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Adhesives and Moisture

#1
Food for thought:

A little tidbit I found in some lit:

302.2R-18 ACI COMMITTEE REPORT

"shown that the adhesive strength decreases with an increase
in the concrete’s MVER. When these tests were conducted,
however, there were no criteria for acceptable bond strength,
and scatter in the test results did not indicate a clear dividing line
between acceptable and nonacceptable adhesive bond strength.
A report on recent testing that attempted to correlate moisture
in the concrete with floor covering performance concluded
that: “The evidence presented suggests that there is no
relationship between the relative humidity of a concrete base
or screed and adhesion of resilient floor coverings” (The
Concrete Society 2004).
While moisture criteria are often used, the relationship
between these criteria and floor covering performance is not
well understood."
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#2
Thank you for posting that Ernesto, these boards have been kind of quiet this week!!

I think I can read between the lines of your post. Please remember there is no correlation between MVER and relative humidity. A perfectly dry slab that is sprinkled with water for a few seconds will have a terribly high MVER, and this can have an effect on adhesive bond.

Also true is a slab with no vapor retarder can seem very dry and have a good MVER reading, yet fail over a short period of time after moisture wicks through the slab and attacks the adhesive bond.

I'm repairing a slab soon that had great MVER readings when the floor was installed but has since failed and now has high MVER readings. The slab is on a blotter layer of sand. The RH tests were bad from the get-go, but the installer went by the MVER readings because they were within specs.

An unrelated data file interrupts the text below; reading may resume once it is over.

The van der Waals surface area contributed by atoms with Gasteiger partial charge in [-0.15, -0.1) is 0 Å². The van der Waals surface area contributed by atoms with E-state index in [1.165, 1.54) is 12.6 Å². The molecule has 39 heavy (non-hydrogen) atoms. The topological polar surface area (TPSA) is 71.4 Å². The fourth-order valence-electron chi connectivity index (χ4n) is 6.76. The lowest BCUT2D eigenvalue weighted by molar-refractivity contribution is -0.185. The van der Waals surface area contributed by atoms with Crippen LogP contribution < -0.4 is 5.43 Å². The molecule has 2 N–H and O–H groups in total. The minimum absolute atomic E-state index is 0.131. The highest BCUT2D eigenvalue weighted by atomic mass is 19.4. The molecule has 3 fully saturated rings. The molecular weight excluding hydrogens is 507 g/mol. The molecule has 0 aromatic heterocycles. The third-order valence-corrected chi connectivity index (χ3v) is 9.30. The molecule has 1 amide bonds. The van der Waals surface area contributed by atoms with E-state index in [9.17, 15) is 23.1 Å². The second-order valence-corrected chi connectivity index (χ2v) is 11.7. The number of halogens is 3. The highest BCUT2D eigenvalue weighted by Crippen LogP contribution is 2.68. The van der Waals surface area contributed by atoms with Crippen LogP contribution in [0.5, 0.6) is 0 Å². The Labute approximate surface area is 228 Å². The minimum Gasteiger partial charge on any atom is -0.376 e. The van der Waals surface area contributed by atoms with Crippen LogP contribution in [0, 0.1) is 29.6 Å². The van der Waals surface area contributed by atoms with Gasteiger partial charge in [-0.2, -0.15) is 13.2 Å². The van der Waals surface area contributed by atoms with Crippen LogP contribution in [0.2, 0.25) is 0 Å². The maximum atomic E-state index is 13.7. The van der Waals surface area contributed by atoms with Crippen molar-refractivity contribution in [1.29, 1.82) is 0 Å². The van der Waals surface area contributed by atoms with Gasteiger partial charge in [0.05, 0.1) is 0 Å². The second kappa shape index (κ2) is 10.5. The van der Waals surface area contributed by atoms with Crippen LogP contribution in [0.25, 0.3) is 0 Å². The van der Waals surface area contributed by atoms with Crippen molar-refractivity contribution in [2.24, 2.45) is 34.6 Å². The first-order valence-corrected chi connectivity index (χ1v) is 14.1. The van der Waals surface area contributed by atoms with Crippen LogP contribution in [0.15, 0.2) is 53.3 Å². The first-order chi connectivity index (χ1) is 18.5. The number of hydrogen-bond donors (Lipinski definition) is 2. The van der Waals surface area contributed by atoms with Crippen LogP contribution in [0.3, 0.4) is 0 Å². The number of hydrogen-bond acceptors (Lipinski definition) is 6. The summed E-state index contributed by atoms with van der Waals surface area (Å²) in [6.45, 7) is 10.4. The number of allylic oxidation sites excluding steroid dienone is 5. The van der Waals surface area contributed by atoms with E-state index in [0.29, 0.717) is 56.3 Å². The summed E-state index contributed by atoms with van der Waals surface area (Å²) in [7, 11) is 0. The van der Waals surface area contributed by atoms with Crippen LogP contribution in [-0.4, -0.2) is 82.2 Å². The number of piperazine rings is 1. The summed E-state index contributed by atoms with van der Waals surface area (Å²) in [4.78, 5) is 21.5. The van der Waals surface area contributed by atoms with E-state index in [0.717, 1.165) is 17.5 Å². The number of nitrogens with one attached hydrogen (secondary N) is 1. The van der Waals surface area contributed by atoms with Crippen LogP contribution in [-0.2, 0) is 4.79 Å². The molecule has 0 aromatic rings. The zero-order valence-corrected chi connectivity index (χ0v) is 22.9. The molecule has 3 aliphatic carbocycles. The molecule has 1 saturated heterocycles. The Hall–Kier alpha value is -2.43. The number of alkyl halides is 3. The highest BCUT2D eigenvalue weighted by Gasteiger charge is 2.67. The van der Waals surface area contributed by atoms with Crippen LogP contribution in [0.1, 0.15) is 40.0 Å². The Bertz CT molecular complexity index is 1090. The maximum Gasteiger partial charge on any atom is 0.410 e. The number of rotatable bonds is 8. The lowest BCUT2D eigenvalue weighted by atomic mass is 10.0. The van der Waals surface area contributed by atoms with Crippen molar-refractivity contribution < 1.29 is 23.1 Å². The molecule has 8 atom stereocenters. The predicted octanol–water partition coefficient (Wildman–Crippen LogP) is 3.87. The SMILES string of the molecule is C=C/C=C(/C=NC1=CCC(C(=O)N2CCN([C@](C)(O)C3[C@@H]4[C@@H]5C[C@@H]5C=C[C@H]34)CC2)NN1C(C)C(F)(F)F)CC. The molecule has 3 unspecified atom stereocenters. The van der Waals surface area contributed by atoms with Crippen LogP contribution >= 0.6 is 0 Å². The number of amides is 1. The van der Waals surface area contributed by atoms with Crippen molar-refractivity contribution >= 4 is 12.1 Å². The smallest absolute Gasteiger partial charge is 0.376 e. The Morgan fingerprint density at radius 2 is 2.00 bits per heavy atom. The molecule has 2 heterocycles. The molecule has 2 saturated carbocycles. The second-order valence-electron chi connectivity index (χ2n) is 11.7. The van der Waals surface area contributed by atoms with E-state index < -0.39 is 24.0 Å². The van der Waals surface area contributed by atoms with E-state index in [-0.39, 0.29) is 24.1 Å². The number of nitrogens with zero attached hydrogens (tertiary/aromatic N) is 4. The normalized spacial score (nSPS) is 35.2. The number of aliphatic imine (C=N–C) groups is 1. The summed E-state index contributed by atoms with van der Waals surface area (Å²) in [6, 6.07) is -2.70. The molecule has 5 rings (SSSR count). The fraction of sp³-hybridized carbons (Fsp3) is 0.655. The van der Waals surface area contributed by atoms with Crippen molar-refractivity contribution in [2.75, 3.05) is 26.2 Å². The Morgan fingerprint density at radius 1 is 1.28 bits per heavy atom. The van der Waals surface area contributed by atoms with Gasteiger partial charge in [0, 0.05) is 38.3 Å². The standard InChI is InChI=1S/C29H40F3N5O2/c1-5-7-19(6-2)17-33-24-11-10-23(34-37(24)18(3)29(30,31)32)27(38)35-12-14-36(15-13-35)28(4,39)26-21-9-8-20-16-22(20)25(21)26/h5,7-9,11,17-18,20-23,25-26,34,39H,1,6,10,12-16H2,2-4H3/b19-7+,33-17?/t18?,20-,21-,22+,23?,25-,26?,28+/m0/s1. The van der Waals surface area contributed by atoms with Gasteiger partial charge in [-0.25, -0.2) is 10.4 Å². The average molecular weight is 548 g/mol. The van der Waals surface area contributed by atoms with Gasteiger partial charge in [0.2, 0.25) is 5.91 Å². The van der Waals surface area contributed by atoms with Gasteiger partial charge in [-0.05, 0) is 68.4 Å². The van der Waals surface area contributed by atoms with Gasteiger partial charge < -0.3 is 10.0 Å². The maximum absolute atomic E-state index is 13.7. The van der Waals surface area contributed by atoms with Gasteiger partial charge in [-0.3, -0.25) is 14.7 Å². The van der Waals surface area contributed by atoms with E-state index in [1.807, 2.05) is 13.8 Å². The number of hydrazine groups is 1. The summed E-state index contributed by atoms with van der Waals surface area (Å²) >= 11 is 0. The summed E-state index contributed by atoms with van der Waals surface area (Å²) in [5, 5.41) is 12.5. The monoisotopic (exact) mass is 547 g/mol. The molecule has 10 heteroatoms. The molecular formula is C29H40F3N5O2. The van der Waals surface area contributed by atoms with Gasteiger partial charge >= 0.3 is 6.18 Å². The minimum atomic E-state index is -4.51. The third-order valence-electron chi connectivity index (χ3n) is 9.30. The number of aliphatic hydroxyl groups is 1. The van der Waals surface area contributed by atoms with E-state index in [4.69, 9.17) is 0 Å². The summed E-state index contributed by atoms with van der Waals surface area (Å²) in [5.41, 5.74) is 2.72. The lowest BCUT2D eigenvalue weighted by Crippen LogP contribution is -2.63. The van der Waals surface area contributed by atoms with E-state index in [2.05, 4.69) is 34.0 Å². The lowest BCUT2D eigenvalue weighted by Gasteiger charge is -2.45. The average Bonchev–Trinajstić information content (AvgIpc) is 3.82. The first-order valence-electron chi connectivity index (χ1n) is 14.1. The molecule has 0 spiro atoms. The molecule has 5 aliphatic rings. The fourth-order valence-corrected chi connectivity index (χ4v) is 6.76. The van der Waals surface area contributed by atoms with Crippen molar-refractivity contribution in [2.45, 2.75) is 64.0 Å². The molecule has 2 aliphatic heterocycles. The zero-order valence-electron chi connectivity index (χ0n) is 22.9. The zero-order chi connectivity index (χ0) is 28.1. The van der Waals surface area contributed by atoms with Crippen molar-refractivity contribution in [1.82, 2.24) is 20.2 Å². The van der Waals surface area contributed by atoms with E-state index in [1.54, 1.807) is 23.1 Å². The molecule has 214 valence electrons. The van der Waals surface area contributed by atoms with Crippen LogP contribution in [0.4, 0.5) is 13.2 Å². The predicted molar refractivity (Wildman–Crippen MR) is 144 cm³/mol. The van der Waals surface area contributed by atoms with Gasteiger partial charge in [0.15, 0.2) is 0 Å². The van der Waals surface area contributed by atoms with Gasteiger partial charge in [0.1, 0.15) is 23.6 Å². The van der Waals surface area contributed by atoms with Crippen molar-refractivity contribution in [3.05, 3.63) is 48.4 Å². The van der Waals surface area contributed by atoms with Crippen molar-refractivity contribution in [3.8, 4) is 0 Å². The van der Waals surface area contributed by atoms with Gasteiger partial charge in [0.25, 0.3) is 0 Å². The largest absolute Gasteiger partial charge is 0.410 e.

This is why manufacturers are changing their specifications to rely less on the outdated CaCl test. You just can't trust MVER tests alone.
JD Grafton
Concrete Answers for Flooring Problems
[email protected]
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#3
Quote:I think I can read between the lines of your post. Please remember there is no correlation between MVER and relative humidity. A perfectly dry slab that is sprinkled with water for a few seconds will have a terribly high MVER, and this can have an effect on adhesive bond.

Yes, but remember are we not saying that when the floor is covered by an impervious or semi-impervious floor covering that the moisture in the slab then migrates upwards and evens throughout the slab (equilibriates), therefore causing higher mver?

Isn't that the crux of the reason why we are now told that cacl tests do not work good enough?

But where is the criteria for lessening bond strength with higher rh in the slab. Thats what it says.

Do you have any scientific data that states other wise besides what manufacturers tell us?

I think all you inspectors better start rethinking the way you write up reports on this subject.
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#4
Hi Ernesto,

Is there a question in there somewhere? I will be gone for a week, but would like to think this through with you!